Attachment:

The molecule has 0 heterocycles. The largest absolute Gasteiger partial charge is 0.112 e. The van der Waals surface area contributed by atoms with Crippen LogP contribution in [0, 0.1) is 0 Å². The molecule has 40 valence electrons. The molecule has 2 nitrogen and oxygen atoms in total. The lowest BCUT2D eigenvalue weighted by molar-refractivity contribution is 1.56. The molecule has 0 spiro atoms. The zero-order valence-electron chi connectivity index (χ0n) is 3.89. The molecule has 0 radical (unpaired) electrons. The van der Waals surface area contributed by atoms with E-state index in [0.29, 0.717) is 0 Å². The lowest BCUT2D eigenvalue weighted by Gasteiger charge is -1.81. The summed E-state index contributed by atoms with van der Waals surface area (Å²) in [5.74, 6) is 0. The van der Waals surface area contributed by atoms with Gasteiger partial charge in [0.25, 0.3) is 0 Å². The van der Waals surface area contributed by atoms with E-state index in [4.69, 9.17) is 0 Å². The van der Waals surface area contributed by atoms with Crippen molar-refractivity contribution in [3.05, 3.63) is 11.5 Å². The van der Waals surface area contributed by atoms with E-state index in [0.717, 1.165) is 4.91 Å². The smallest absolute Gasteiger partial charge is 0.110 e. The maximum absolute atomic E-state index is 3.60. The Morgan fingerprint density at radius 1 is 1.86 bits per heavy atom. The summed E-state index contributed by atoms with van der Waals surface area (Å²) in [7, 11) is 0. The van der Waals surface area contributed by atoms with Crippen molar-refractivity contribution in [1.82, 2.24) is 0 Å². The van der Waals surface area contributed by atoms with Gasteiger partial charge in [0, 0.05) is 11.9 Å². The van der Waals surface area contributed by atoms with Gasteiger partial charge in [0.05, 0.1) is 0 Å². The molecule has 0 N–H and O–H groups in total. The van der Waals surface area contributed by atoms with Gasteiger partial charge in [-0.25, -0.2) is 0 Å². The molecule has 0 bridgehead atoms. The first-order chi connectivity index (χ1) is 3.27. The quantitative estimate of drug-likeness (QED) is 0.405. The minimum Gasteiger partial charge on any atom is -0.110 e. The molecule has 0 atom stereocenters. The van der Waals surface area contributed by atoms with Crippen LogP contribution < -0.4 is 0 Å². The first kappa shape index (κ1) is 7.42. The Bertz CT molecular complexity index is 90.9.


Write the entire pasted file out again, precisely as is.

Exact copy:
The molecule has 0 heterocycles. The largest absolute Gasteiger partial charge is 0.112 e. The van der Waals surface area contributed by atoms with Crippen LogP contribution in [0, 0.1) is 0 Å². The molecule has 40 valence electrons. The molecule has 2 nitrogen and oxygen atoms in total. The lowest BCUT2D eigenvalue weighted by molar-refractivity contribution is 1.56. The molecule has 0 spiro atoms. The zero-order valence-electron chi connectivity index (χ0n) is 3.89. The molecule has 0 radical (unpaired) electrons. The van der Waals surface area contributed by atoms with E-state index in [0.29, 0.717) is 0 Å². The lowest BCUT2D eigenvalue weighted by Gasteiger charge is -1.81. The summed E-state index contributed by atoms with van der Waals surface area (Å²) in [5.74, 6) is 0. The van der Waals surface area contributed by atoms with Gasteiger partial charge in [0.25, 0.3) is 0 Å². The van der Waals surface area contributed by atoms with E-state index in [4.69, 9.17) is 0 Å². The van der Waals surface area contributed by atoms with Crippen molar-refractivity contribution in [3.05, 3.63) is 11.5 Å². The van der Waals surface area contributed by atoms with E-state index in [0.717, 1.165) is 4.91 Å². The smallest absolute Gasteiger partial charge is 0.110 e. The maximum absolute atomic E-state index is 3.60. The Morgan fingerprint density at radius 1 is 1.86 bits per heavy atom. The summed E-state index contributed by atoms with van der Waals surface area (Å²) in [7, 11) is 0. The van der Waals surface area contributed by atoms with Crippen molar-refractivity contribution in [1.82, 2.24) is 0 Å². The van der Waals surface area contributed by atoms with Gasteiger partial charge in [0, 0.05) is 11.9 Å². The van der Waals surface area contributed by atoms with Gasteiger partial charge in [0.05, 0.1) is 0 Å². The molecule has 0 N–H and O–H groups in total. The van der Waals surface area contributed by atoms with Gasteiger partial charge in [-0.25, -0.2) is 0 Å². The molecule has 0 bridgehead atoms. The first-order chi connectivity index (χ1) is 3.27. The quantitative estimate of drug-likeness (QED) is 0.405. The minimum Gasteiger partial charge on any atom is -0.110 e. The molecule has 0 atom stereocenters. The van der Waals surface area contributed by atoms with Crippen LogP contribution < -0.4 is 0 Å². The first kappa shape index (κ1) is 7.42. The Bertz CT molecular complexity index is 90.9.